It is old school customIt is old school custom Regarding the title, “trenta-sei” is Italian for the number “thirty-six.” Ciardi uses the number in the title to give name to a new poetic form for a 36 line poem he himself created. In a letter to Vince Clemente, Ciardi defines the poetic form when discussing an earlier poem titled “A Trente-sei for the Boat People”: “A trente-sei is six six-line stanzas, the second of which begins with the second line of stanza one, the third with the third line, the fourth with the fourth line, etc. Them Eyetralian troubadors forgot to invent it, but I did it because it is a natural form and because it just came out that way. I may even try it again.” to pretend to be sad
when we think about the early death of Keatsthe early death of Keats English Poet John Keats died in 1821, from tuberculosis, at the age of 25..
The species-truth of the matter is we are glad.
PsilanthropicPsilanthropic A word Ciardi makes up here, meaning something like ‘merely human,’ taken from the Greek psilos (mere) and anthropos (man)” among exegetesexegetes People who interpret scripture; skilled interpreters,
I am so moved that when the platethe plate The collection plate in which church goers may drop a monetary offering for the church and pass along to others comes by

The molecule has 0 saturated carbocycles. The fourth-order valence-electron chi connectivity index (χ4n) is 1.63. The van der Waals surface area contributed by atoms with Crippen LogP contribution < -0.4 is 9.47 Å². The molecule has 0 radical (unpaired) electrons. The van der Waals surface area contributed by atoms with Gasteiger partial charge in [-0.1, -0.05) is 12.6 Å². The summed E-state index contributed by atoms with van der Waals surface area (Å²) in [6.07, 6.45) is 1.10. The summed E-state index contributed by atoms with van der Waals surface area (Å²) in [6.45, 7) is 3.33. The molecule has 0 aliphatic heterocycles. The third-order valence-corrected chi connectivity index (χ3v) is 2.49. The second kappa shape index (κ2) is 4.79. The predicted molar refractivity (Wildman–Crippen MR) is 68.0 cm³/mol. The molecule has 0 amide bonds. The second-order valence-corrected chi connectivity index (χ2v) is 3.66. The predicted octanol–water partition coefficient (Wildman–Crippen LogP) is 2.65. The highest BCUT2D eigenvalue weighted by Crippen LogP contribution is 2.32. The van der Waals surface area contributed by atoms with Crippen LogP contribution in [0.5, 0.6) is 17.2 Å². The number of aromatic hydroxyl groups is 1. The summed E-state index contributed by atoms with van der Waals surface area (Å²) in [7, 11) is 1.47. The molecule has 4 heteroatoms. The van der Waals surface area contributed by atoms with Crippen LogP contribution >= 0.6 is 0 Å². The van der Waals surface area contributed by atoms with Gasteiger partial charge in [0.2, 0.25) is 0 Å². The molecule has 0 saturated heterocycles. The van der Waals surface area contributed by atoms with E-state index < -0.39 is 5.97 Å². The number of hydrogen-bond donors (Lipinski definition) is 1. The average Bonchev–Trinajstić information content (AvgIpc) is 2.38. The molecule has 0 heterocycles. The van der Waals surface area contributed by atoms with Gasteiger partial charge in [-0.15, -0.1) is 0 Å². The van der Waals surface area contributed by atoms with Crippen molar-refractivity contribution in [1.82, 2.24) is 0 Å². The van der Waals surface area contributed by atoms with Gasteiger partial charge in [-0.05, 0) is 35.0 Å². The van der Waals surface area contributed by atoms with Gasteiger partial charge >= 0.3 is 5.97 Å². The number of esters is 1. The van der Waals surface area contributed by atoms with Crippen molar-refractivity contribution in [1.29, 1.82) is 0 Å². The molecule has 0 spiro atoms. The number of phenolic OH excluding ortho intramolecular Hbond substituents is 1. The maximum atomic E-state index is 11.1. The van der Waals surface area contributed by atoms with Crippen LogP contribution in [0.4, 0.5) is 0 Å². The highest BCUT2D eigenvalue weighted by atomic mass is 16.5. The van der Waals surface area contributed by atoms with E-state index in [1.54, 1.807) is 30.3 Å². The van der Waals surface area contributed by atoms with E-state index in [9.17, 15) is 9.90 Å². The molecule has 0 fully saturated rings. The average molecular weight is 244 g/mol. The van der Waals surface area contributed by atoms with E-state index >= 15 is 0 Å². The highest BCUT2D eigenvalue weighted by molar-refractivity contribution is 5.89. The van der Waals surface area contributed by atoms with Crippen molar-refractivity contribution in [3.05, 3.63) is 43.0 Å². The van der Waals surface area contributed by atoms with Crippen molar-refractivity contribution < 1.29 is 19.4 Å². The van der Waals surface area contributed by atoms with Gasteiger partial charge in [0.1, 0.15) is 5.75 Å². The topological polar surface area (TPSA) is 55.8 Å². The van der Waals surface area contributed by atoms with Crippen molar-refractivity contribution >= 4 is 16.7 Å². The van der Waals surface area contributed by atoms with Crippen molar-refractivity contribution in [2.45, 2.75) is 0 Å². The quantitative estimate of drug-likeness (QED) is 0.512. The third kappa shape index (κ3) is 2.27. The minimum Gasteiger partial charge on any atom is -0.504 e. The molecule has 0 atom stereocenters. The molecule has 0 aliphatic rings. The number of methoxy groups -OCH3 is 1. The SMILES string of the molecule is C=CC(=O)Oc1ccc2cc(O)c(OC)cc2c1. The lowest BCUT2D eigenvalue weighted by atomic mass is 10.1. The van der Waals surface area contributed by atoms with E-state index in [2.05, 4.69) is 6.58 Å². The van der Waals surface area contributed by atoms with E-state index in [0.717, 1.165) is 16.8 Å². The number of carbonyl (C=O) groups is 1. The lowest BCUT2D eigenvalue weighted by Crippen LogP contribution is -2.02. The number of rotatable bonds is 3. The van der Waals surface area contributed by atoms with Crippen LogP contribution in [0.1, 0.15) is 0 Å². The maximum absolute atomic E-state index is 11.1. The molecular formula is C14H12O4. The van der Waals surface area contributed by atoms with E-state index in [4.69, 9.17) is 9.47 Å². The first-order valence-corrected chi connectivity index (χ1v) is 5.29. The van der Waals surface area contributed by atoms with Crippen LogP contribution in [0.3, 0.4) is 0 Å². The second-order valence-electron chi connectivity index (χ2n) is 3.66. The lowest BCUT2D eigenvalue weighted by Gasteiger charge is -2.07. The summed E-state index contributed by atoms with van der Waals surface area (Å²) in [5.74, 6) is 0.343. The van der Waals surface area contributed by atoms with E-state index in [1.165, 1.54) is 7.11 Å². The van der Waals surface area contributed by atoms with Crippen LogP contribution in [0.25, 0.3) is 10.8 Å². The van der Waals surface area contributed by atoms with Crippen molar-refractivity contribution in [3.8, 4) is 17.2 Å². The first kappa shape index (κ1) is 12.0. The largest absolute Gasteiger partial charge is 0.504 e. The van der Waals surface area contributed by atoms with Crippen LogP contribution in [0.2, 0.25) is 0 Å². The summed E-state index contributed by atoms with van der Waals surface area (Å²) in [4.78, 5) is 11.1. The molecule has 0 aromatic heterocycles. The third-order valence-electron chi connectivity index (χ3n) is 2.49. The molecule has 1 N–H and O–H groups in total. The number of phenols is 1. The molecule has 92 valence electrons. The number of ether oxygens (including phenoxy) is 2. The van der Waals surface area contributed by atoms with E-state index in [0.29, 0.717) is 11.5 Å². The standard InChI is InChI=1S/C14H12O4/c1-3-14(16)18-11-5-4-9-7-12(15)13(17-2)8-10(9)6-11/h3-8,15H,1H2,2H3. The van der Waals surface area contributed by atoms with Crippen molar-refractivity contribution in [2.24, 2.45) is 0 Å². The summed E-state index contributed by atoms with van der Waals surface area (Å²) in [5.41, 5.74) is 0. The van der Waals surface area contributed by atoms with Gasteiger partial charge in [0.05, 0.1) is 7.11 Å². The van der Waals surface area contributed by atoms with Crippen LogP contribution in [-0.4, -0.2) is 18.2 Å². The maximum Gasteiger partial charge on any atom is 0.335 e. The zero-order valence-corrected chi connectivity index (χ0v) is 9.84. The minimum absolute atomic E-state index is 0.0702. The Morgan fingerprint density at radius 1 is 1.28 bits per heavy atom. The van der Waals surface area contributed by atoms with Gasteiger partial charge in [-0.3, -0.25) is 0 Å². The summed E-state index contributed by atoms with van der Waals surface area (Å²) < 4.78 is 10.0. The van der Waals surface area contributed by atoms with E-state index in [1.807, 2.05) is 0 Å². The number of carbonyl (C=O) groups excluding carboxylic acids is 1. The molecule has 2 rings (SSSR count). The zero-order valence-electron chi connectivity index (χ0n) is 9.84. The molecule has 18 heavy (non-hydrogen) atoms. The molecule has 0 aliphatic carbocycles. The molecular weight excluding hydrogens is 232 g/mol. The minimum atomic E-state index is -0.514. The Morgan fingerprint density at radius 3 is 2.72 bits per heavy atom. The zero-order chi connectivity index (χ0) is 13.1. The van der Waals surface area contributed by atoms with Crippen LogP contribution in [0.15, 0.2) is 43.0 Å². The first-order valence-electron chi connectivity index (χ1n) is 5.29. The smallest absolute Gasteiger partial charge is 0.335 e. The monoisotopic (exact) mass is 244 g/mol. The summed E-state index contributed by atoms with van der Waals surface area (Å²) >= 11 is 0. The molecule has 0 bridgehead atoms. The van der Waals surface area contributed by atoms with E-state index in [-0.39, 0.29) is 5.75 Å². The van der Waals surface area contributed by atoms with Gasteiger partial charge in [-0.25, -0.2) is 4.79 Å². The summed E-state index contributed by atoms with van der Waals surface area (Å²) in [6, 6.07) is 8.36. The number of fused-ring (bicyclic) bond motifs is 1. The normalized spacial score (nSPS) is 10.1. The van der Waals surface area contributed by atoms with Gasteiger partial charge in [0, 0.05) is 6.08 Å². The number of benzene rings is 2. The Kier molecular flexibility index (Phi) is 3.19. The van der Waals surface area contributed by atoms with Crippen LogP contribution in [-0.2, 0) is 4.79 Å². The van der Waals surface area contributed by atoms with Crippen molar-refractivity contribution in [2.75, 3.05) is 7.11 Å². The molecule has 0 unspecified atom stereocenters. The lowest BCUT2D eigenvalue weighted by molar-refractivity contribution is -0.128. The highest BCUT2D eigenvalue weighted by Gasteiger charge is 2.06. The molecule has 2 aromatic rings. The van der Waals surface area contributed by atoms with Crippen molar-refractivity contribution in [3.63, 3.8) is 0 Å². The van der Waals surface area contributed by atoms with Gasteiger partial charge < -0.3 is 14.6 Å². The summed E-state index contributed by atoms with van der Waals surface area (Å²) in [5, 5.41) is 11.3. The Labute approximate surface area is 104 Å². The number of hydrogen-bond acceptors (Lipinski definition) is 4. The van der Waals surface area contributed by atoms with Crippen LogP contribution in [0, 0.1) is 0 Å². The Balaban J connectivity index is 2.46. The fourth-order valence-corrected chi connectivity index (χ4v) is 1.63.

I almost think to pay the God—but why?
When we think about the early death of Keats
we are glad to be spared the bother of dying ourselves.
His poems are a candy store of bitter-sweetsHis poems are a candy store of bitter-sweets Echoes John Keats’ sonnet “On Sitting Down to Read King Lear Once Again”: “once more humbly assay / The bitter-sweet of this Shakespearian fruit” (lines 7-8) .
We munch whole flights of angelswhole flights of angels An echo of Shakespeare’s Hamlet. Following Hamlet’s death, Horatio says, “Now cracks a noble heart.—Good-night, sweet prince, And flights of angels sing thee to thy rest!” (Act 5, Scene 2, lines 359-360) from his shelves
drooling a sticky glutglut An excessive, abundant supply; a surplus, almost enough
to sicken us. But what delicious stuff!
The species-truth of the matter is we are glad
to have a death to munch on. Truth to tell,
we are also glad to pretend it makes us sad.
When it comes to dying, Keats did it so well
we thrill to the performance. Safely here,
this side of the fallen curtain, we stand and cheer.
Psilanthropic among exegetes,
as once in a miles-high turretturret A castle tower spitting flame,
I watched boys flower through orange winding sheets
and shammedshammed Faked, pretended a mourning because it put a name
to a death I might have taken—which in a way
made me immortal for another day—
I was so moved that when the plate came by
I had my dollar in hand to give to death
but changed to a penny—enough for the old guya penny—enough for the old guy A Greek mythological reference to the fee for the boatman Charon, ferryman of Hades, to transport the dead to the underworld was two pennies, one for each eye. The line also echoes T.S. Eliot’s epigraph to “The Hollow Men”: “A penny for the Old Guy” (1925).,
and almost enough saved to sweeten my breath
with a toast I will pledge to the Ape of the DivineApe of the Divine Possible reference to Hanuman, a Hindu monkey deity. The god of death, Rama, protected him and prevented him from the experience of death.
the saddest music keeps the sweetest timethe saddest music keeps the sweetest time Echoes Percy Bysshe Shelley’s poem “To a Skylark”: “Our sweetest songs are those that tell of saddest thought” (line 90).